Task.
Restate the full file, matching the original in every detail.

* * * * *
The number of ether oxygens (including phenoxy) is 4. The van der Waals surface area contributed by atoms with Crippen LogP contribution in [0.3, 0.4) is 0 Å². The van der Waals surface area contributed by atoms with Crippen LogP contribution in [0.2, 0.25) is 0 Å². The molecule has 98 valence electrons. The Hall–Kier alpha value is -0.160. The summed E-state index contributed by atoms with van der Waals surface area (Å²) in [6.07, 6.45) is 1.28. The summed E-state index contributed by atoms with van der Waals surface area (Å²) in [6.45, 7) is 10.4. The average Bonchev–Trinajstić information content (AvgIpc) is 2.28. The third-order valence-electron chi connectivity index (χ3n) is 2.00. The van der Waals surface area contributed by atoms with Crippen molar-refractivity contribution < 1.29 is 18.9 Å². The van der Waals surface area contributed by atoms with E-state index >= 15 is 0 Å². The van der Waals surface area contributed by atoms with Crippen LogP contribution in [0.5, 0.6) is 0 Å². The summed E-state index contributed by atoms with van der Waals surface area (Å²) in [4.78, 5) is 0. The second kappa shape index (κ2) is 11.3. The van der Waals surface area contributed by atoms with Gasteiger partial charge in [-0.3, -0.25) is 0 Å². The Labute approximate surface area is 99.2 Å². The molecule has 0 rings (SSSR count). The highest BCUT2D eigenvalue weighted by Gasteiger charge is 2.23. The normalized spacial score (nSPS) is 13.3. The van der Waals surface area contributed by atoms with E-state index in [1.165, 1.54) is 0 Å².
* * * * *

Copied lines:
The number of ether oxygens (including phenoxy) is 4. The van der Waals surface area contributed by atoms with Crippen LogP contribution in [0.3, 0.4) is 0 Å². The van der Waals surface area contributed by atoms with Crippen LogP contribution in [0.2, 0.25) is 0 Å². The molecule has 98 valence electrons. The Hall–Kier alpha value is -0.160. The summed E-state index contributed by atoms with van der Waals surface area (Å²) in [6.07, 6.45) is 1.28. The summed E-state index contributed by atoms with van der Waals surface area (Å²) in [6.45, 7) is 10.4. The average Bonchev–Trinajstić information content (AvgIpc) is 2.28. The third-order valence-electron chi connectivity index (χ3n) is 2.00. The van der Waals surface area contributed by atoms with Crippen molar-refractivity contribution < 1.29 is 18.9 Å². The van der Waals surface area contributed by atoms with E-state index >= 15 is 0 Å². The van der Waals surface area contributed by atoms with Crippen LogP contribution in [0.5, 0.6) is 0 Å². The summed E-state index contributed by atoms with van der Waals surface area (Å²) in [4.78, 5) is 0. The second kappa shape index (κ2) is 11.3. The van der Waals surface area contributed by atoms with Gasteiger partial charge in [-0.3, -0.25) is 0 Å². The Labute approximate surface area is 99.2 Å². The molecule has 0 rings (SSSR count). The highest BCUT2D eigenvalue weighted by Gasteiger charge is 2.23. The normalized spacial score (nSPS) is 13.3. The van der Waals surface area contributed by atoms with E-state index in [1.165, 1.54) is 0 Å².